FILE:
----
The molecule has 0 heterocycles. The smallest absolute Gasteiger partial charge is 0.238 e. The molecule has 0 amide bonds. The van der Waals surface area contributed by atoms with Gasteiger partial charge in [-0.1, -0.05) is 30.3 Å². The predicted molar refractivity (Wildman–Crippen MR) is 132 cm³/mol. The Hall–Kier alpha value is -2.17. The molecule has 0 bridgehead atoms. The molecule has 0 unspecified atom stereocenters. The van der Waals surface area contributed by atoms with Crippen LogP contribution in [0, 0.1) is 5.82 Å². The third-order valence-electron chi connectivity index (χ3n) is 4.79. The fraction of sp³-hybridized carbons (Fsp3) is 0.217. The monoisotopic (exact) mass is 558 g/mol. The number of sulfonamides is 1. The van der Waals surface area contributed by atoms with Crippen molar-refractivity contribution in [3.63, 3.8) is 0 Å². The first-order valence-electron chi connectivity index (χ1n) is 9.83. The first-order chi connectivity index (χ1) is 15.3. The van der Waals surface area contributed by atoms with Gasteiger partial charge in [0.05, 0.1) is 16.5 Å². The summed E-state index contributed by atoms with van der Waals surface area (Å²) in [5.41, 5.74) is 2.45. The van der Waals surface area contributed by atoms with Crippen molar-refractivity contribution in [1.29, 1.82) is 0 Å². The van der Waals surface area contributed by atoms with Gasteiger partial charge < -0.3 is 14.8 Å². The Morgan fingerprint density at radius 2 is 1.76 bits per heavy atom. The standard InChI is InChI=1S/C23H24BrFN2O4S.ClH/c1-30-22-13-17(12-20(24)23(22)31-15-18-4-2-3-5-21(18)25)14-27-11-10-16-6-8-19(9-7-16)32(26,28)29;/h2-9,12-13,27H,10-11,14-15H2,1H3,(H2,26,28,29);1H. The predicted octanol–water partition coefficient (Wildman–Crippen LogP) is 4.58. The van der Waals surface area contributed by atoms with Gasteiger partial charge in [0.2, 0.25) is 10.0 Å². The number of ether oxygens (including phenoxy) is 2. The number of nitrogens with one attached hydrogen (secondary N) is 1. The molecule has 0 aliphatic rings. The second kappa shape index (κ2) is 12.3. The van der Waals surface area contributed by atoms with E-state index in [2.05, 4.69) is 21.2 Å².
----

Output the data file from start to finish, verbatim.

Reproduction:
The molecule has 0 heterocycles. The smallest absolute Gasteiger partial charge is 0.238 e. The molecule has 0 amide bonds. The van der Waals surface area contributed by atoms with Gasteiger partial charge in [-0.1, -0.05) is 30.3 Å². The predicted molar refractivity (Wildman–Crippen MR) is 132 cm³/mol. The Hall–Kier alpha value is -2.17. The molecule has 0 bridgehead atoms. The molecule has 0 unspecified atom stereocenters. The van der Waals surface area contributed by atoms with Crippen LogP contribution in [0, 0.1) is 5.82 Å². The third-order valence-electron chi connectivity index (χ3n) is 4.79. The fraction of sp³-hybridized carbons (Fsp3) is 0.217. The monoisotopic (exact) mass is 558 g/mol. The number of sulfonamides is 1. The van der Waals surface area contributed by atoms with Crippen molar-refractivity contribution in [3.63, 3.8) is 0 Å². The first-order valence-electron chi connectivity index (χ1n) is 9.83. The first-order chi connectivity index (χ1) is 15.3. The van der Waals surface area contributed by atoms with Gasteiger partial charge in [0.05, 0.1) is 16.5 Å². The summed E-state index contributed by atoms with van der Waals surface area (Å²) in [5.41, 5.74) is 2.45. The van der Waals surface area contributed by atoms with Crippen molar-refractivity contribution in [1.29, 1.82) is 0 Å². The van der Waals surface area contributed by atoms with Gasteiger partial charge < -0.3 is 14.8 Å². The Morgan fingerprint density at radius 2 is 1.76 bits per heavy atom. The standard InChI is InChI=1S/C23H24BrFN2O4S.ClH/c1-30-22-13-17(12-20(24)23(22)31-15-18-4-2-3-5-21(18)25)14-27-11-10-16-6-8-19(9-7-16)32(26,28)29;/h2-9,12-13,27H,10-11,14-15H2,1H3,(H2,26,28,29);1H. The predicted octanol–water partition coefficient (Wildman–Crippen LogP) is 4.58. The van der Waals surface area contributed by atoms with Gasteiger partial charge in [0.2, 0.25) is 10.0 Å². The number of ether oxygens (including phenoxy) is 2. The number of nitrogens with one attached hydrogen (secondary N) is 1. The molecule has 0 aliphatic rings. The second kappa shape index (κ2) is 12.3. The van der Waals surface area contributed by atoms with E-state index in [2.05, 4.69) is 21.2 Å².